Attorney General's Opinion

Attorney General, Richard Blumenthal

October 24, 2005

Honorable Louis C. DeLuca

Senate Republican Leader

Legislative Office Building, Suite 3400

Hartford, CT 06106-1591

Dear Senator DeLuca:

You have requested an opinion as to whether the provisions of Public Act No. 05-107, An Act Protecting Consumers in the Making of Income Tax Refund Anticipation Loans (Act), and in particular the provision limiting the interest rate on income tax refund anticipation loans, are enforceable (a) against national banks doing business in Connecticut or (b) against "facilitators" of such loans by national banks. 

As you know, the Act was enacted to protect consumers who obtain income tax refund anticipation loans from abusive lending practices. In particular, the Act is aimed at limiting the extraordinarily excessive interest rates typically charged for such loans that can be especially punitive to consumers when a tax refund takes longer than usual to be received.  The Act also prohibits income tax refund anticipation loans from being made at any location whose principal business is not tax preparation. 

I conclude that the protections against abusive lending practices embodied within the Act are fully enforceable against "facilitators" of refund anticipation loans regardless of the source of the loan financing and are not preempted by federal law. "Facilitators" are those that process, receive or accept a loan application, issue a check representing the loan proceeds, or otherwise participate in allowing the making of the loan. Additionally, the General Assembly expressly exempted national banks from the provisions of the Act by exempting all banks from the Act's definition of "facilitator." 


The Act amended General Statutes § 42-480, which addresses the making of income tax refund anticipation loans.  Such loans are defined as “loan[s] arranged to be paid directly from the proceeds of a borrower’s income tax refund,” Conn. Gen. Stat. § 42-480(a)(3), and are typically offered in connection with tax preparation services.  Section 42-480 imposes certain disclosure obligations on a “facilitator” of a refund anticipation loan.  Specifically, at the time of application for a refund anticipation loan, the facilitator shall disclose in a document separate from the loan application: (1) the estimated fee for preparing and electronically filing an income tax return; (2) the loan fee schedule; (3) the annual percentage rate as calculated under Regulation Z of the Federal Truth in Lending Act; (4) the estimated total cost to the borrower; (5) the estimated number of days within which the loan proceeds will be paid to the borrower; (6) that the borrower is responsible for repayment of the loan in the event that the tax refund is not paid; and (7) the availability of electronic filing of an income tax return and the average time to receive a refund if a return is electronically filed.  Id., § 42-480(b).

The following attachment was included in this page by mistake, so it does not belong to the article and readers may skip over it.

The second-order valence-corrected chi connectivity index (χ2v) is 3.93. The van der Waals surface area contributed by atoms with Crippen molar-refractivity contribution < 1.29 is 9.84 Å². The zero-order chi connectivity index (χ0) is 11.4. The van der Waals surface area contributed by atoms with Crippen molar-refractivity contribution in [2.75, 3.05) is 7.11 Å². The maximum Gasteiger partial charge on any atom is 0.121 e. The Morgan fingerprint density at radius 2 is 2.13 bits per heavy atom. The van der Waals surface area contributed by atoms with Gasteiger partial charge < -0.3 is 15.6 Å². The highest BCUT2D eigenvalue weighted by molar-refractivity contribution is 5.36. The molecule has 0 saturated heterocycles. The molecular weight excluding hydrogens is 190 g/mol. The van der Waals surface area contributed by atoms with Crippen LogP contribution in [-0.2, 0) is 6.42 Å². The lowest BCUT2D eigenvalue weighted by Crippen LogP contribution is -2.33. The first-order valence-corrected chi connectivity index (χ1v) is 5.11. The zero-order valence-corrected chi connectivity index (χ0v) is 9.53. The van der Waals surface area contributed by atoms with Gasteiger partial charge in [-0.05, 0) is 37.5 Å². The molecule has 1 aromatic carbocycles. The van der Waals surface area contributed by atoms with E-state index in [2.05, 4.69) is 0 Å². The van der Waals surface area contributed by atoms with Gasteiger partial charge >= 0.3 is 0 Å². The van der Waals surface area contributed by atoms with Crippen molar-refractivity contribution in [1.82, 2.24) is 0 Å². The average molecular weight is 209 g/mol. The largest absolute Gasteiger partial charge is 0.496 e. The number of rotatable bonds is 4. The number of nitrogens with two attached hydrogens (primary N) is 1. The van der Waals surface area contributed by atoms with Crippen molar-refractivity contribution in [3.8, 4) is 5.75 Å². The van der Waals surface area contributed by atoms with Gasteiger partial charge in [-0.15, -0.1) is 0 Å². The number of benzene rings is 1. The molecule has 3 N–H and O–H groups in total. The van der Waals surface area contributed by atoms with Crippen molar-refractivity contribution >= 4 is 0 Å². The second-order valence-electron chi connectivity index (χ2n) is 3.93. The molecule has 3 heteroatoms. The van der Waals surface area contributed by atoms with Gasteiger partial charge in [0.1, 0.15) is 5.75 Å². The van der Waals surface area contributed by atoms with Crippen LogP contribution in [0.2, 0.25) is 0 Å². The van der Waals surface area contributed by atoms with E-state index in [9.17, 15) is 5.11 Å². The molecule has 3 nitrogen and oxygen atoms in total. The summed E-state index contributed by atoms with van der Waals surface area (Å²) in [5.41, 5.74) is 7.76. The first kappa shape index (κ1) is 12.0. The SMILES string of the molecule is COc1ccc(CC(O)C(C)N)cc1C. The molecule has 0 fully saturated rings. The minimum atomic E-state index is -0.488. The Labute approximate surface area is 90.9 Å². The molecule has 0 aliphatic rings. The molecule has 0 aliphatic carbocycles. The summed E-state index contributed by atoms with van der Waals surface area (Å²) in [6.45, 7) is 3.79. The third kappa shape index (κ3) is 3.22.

A facilitator is defined as person who, either individually or with another, does any of the following: (1) makes a refund anticipation loan; (2) processes, receives or accepts for delivery an application for a refund anticipation loan; (3) issues a check in payment of refund anticipation loan proceeds; or (4) in any other manner acts to allow the making of a refund anticipation loan.  Id., § 42-480(a)(2).  The statutory definition of a facilitator expressly excludes a bank, savings and loan association, credit union, or person licensed under General Statutes §§ 36a-555 to 36a-573,1 operating under federal or state law.  Id.

The Act adds two new provisions to § 42-480.  First, it provides that no refund anticipation loan shall be made at any location other than a location in which the principal business is tax preparation.2  Conn. Gen. Stat. § 42-480(c).  Second, it limits the annual interest rate on a refund anticipation loan to (1) 60 percent for the initial 21 days of the loan, and (2) 20 percent for the balance of the loan.  Id., § 42-480(d).  As reflected in the Act’s legislative history, the purpose of the bifurcated interest rate limit is to protect borrowers, who ordinarily expect a refund anticipation loan to be relatively short term, when they do not receive a refund for some longer period of time and become burdened with a long-term loan with a very high rate of interest that may effectively substantially diminish the amount of the tax refund.  See Sen. Tr. (internet version) (May 24, 2005) (remarks of sponsor Sen. Finch).